When Rottenberg suffered an anterior cruciate ligament injury, Angerer was picked as the starting goalkeeper for the 2007 FIFA Women's World Cup. During the entire tournament she did not concede a single goal, setting the record for most consecutive minutes played without conceding a goal in World Cup play to 540 minutes.[5] This included blocking a penalty kick by Marta in the 2–0 final win over Brazil. Along with Norway's Bente Nordby, she was named in FIFA's tournament All-Star Team.

Angerer remained Germany's national team goalkeeper for the 2008 Summer Olympics, claiming the bronze medal. She won the European Championship for a fourth time in 2009, the first time she had been a starter for Germany. Angerer was called up for the 2011 FIFA Women's World Cup squad[7] and received her 100th cap in her team's second match of the tournament, against Nigeria.

Fara Williams strokes a penalty past Angerer at the 2015 FIFA Women's World Cup, to inflict Germany's first ever defeat by England

Following Birgit Prinz's retirement Angerer was appointed the national team's new captain.[14] She saved penalty kicks from both Trine Rønning and Solveig Gulbrandsen during the UEFA Women's Euro 2013 final at Friends Arena on 28 July 2013, and was named player of the match following Germany's 1–0 win against Norway. Anja Mittag's goal gave the Germans their sixth successive title.[15]

In May 2015, Angerer was named to Germany's roster for the 2015 FIFA Women's World Cup in Canada.[16] During a quarter-final match against France, she denied Claire Lavogez who took the crucial fifth penalty during the penalty shootout to clinch the win and advance to the semi-finals against the United States.[17] Germany lost the semi-final 2–0 to the United States after Carli Lloyd scored a penalty and Kelley O'Hara added a second goal.[18] In Angerer's final game with the national team she was beaten by another penalty, despite her angry protests. Fara Williams gave England a 1–0 extra time win in the bronze medal match.[19]

Management[edit]

Portland Thorns FC[edit]

On December 2, 2015, Angerer was announced as the goalkeeper coach for the Portland Thorns.[20]

Personal life[edit]

After abandoning an apprenticeship as an event technician, Angerer trained as a physiotherapist and took a break from the national team in 2006–07 to complete her exams.[21] Angerer told the German newspaper Die Zeit in December 2010 that she does not discriminate on grounds of gender when considering personal relationships.[22]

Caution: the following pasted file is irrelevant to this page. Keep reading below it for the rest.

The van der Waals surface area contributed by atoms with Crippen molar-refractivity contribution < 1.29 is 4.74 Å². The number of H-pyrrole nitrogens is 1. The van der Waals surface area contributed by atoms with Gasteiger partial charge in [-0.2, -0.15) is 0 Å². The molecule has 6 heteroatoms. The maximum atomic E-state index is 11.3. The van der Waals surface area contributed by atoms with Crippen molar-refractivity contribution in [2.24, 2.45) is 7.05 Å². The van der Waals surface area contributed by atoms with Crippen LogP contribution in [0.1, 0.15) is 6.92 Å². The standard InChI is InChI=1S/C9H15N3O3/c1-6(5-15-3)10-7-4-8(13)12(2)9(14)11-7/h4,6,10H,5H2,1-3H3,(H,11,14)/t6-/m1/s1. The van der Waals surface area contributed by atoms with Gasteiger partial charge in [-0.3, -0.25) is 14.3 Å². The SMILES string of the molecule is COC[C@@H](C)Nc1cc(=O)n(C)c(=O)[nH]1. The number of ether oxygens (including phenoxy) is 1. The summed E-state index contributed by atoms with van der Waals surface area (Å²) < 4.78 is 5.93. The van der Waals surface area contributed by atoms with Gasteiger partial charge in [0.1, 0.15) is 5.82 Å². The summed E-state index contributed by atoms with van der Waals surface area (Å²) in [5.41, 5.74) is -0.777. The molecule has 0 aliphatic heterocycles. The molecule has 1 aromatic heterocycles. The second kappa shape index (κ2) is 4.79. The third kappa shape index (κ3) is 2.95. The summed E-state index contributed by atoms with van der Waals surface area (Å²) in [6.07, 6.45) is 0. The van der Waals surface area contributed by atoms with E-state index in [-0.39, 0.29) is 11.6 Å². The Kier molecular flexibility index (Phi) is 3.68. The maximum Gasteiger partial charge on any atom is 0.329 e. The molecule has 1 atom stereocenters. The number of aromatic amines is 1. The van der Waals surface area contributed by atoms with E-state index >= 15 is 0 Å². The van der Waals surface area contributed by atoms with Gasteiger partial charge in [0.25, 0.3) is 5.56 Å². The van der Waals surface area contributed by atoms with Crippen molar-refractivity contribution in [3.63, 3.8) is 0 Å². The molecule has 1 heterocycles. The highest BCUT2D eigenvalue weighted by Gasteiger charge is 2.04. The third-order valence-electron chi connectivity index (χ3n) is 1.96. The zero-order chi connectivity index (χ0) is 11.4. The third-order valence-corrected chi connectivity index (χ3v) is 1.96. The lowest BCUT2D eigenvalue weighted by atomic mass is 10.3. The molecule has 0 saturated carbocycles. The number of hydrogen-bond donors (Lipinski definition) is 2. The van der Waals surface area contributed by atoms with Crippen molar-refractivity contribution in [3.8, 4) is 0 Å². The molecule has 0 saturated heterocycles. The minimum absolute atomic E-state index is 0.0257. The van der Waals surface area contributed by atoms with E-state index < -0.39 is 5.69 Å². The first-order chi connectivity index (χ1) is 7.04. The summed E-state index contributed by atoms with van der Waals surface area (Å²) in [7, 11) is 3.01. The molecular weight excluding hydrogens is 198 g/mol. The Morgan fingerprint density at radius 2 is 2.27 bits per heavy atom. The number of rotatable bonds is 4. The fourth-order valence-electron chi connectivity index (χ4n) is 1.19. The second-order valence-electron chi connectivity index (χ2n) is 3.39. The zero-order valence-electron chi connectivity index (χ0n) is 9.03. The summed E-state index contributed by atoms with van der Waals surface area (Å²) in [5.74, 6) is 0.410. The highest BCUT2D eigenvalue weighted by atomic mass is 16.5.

She and Magdalena Golombek married in November 2016. [1]

Honours[edit]

Captaining Germany at Euro 2013

Club[edit]

Turbine Potsdam

1. FFC Frankfurt

International[edit]

Individual[edit]

See also[edit]

References[edit]

  1. ^ a b "List of Players – 2015 FIFA Women's World Cup" (PDF). FIFA. p. 12. Retrieved 27 June 2015. 
  2. ^ "Nadine Angerer wins FIFA women's world player of the year". SBNation.com. 2013-12-18. 
  3. ^ "Angerer beendet Nationalmannschafts-Karriere nach WM". dfb.de. 13 May 2015. 
  4. ^ Knight, Matthew (14 January 2015). "Nadine Angerer: The 'nobody' who became belle of the Ballon d'Or". CNN. Retrieved 27 June 2015. 
  5. ^ a b c "Nadine Angerer". UEFA. 11 September 2009. Retrieved 27 June 2015. 
  6. ^ "Career". Angerer-Nadine.de. Retrieved 27 June 2015. 
  7. ^ a b c "NADINE ANGERER" (in German). Retrieved 4 July 2015. 
  8. ^ "Kader 1. FFC Frankfurt" (in German). ffc-frankfurt.de. Retrieved 7 May 2010. 
  9. ^ "DFB-Frauen: Angerer wechselt zu Brisbane Roar", Focus, 14 July 2013 (German)
  10. ^ archived here (German)
  11. ^ "Thorns FC sign goalkeeper Nadine Angerer". Portland Timbers. 13 January 2014. Retrieved 13 January 2014. 
  12. ^ Thorns FC loan goalkeeper Nadine Angerer to Australian club Brisbane Roar, defender Steph Catley to Melbourne Victory, Portland Thorns FC, 4 September 2014
  13. ^ Gladwell, Ben (May 13, 2015). "Nadine Angerer to retire after Women's World Cup". ESPNFC.com. 
  14. ^ "Germany: Angerer the new captain of the national team" by Albert Sigurdsson, Wsoccernews.com, 16 September 2011
  15. ^ Burke, Chris (28 July 2013). "Angerer the hero as Germany make it six in a row". uefa.com. UEFA. Retrieved 18 January 2014. 
  16. ^ "Germany, without injured Kessler, names WC roster". The Equalizer. May 24, 2015. Retrieved 4 July 2015. 
  17. ^ "Watch: Karma strikes France star Claire Lavogez after comically bad dive". Eurosport. 27 June 2015. Retrieved 27 June 2015. 
  18. ^ "Carli Lloyd, USA's rock of ages". FIFA. 1 July 2015. Retrieved 3 July 2015. 
  19. ^ Lauletta, Dan (5 July 2015). "Bassett starts, England beats Germany for 3rd place". The Equalizer. Retrieved 5 July 2015. 
  20. ^ http://www.timbers.com/post/2015/12/02/thorns-fc-name-nadine-angerer-goalkeeper-coach
  21. ^ "Achievements". Angerer-Nadine.de. Retrieved 27 June 2015. 
  22. ^ "Angerer bekennt sich zu Männern und Frauen". Die Zeit. 2 December 2010. Retrieved 2 December 2010. 

External links[edit]